Andreas Schleicher is the person behind the PISA report, the biggest and most influential worldwide evaluation of schooling, organized by the Group for Financial Cooperation and Growth (OECD). Born in Germany 56 years in the past, Schleicher’s background is in physics, arithmetic and statistics, and it was he who first developed the scholar analysis system that’s nonetheless getting used twenty years later. As of late, Schleicher continues to coordinate PISA whereas heading the OECD’s Directorate for Training and Expertise.
PISA measures the mathematics, science and studying abilities of 15-year-old college students and offers an in depth comparative X-ray of assorted academic methods, with 79 international locations collaborating in 2018; the following evaluation will happen within the spring of 2022, having been postponed this 12 months as a result of coronavirus pandemic. Spanish college students typically underperform in this test, regardless of spending extra time within the classroom than their friends in lots of different international locations.
The schooling reform in Spain, which replaces a system based mostly on studying content material by coronary heart with one which requires college students to develop the capability to use their data, is one Schleicher has been following carefully. He lately spoke to EL PAÍS about these and different associated points in a video convention from the OECD’s headquarters in Paris.
Query. What do you consider Spain’s schooling reform?
Reply. The angle Spain is adopting could be very a lot consistent with what we’re seeing in lots of different elements of the world. These days, evaluation of younger folks isn’t about merely asking them to breed what they know, however to say to them: are you able to make sense of what you already know? Are you able to apply your knowledge?
Q. In Spain, the education reform implies an enormous change from the present curriculum, which is commonly described as encyclopedic, with a whole lot of very subject-specific gadgets for college students to study and lecturers to evaluate.
A. The present curriculum in Spain is, let’s say, a kilometer lengthy and a centimeter thick, and I believe it’s not good for college students. Sooner or later, Spain ought to educate fewer issues, however extra in-depth, producing extra understanding. Stacking up lots of physics and chemistry content material alone isn’t going that can assist you a lot. The query is: are you able to suppose like a scientist? Are you able to design an experiment? Do you perceive the idea of trigger and impact? These are a very powerful issues. And the identical goes for historical past. Remembering all of the names and locations doesn’t enable you to. The query is: are you able to suppose like a historian and perceive how the narrative of a society has emerged and advanced? Faculty’s biggest achievement is to present younger folks methods and attitudes that enable them to study day-after-day, but in addition to unlearn and relearn when the context modifications.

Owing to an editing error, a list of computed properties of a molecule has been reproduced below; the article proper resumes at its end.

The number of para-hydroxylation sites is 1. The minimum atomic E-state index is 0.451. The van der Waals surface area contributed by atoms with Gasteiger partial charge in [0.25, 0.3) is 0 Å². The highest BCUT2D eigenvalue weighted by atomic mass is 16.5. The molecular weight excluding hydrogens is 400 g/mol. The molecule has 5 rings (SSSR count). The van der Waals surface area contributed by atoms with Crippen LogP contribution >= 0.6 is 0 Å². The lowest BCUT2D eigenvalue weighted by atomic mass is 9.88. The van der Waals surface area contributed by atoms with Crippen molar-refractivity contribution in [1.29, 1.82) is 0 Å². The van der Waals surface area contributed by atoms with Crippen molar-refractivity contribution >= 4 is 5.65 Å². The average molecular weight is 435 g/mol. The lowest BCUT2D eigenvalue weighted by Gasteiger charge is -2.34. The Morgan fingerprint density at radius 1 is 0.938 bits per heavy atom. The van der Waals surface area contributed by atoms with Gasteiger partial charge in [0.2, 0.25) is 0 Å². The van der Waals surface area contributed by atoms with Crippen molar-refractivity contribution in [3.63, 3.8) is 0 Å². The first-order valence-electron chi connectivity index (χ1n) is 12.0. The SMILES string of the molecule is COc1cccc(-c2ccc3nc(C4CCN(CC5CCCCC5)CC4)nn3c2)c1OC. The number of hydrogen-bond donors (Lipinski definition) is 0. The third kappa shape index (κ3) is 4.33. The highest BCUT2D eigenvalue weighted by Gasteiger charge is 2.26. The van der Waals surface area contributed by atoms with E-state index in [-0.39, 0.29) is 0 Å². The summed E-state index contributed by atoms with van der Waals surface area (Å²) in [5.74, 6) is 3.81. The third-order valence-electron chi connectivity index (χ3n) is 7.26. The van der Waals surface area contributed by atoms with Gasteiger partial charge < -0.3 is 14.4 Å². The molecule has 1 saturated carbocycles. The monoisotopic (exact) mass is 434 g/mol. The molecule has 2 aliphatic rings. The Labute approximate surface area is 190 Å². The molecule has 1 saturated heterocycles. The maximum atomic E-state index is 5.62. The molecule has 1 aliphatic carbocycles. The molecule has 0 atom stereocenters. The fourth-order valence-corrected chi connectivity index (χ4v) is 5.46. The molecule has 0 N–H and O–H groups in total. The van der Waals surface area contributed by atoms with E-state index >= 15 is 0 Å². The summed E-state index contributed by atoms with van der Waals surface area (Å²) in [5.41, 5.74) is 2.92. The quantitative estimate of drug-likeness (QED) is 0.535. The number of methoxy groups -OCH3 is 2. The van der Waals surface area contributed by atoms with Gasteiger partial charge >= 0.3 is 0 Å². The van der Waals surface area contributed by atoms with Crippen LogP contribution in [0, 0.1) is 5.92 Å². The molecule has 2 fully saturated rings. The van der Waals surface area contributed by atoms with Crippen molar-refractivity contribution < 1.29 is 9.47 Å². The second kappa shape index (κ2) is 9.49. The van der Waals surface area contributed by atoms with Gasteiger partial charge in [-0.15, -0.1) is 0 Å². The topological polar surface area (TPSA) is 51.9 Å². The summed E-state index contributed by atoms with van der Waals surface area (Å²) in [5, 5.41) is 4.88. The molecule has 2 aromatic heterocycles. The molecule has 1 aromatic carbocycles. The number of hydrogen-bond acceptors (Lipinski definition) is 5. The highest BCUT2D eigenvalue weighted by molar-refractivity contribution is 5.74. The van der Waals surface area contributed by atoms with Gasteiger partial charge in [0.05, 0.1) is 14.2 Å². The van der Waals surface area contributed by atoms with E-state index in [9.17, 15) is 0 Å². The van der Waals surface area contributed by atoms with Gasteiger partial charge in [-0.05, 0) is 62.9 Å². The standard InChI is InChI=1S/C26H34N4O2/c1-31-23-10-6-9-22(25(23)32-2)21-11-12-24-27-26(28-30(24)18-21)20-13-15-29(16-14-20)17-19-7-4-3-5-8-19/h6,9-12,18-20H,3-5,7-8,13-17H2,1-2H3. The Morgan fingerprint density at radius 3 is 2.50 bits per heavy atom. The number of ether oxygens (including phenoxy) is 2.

Q. There’s a component of society in Spain that fears that the reform will impoverish college students’ schooling.
A. Altering the curriculum all the time requires lots of braveness. All of us get very anxious when our kids cease studying what was vital to us. And we get much more anxious after they begin studying issues we now not perceive. It’s a typical phenomenon. However the world round us is altering. Issues that had been straightforward to show and assess are additionally easy to digitize, automate and outsource, and they’re disappearing from the environment.
Q. One of many criticisms of the reform is that it’s going to have a very adverse impression on college students from households with out the sources to supply them with further data exterior of faculty.
A. There are numerous folks in Spain who full advanced university degrees and have problem discovering a superb job. And on the similar time, Spanish employers say they’ll’t discover folks with the talents they want. That’s the basic drawback. You’ve got an schooling system making ready for a world that now not exists and never making ready for the world we’re seeing emerge. It’s exhausting for fogeys to simply accept that our kids’s world is completely different from our personal. However that’s what schooling is all about. Making ready college students for his or her future, not our previous.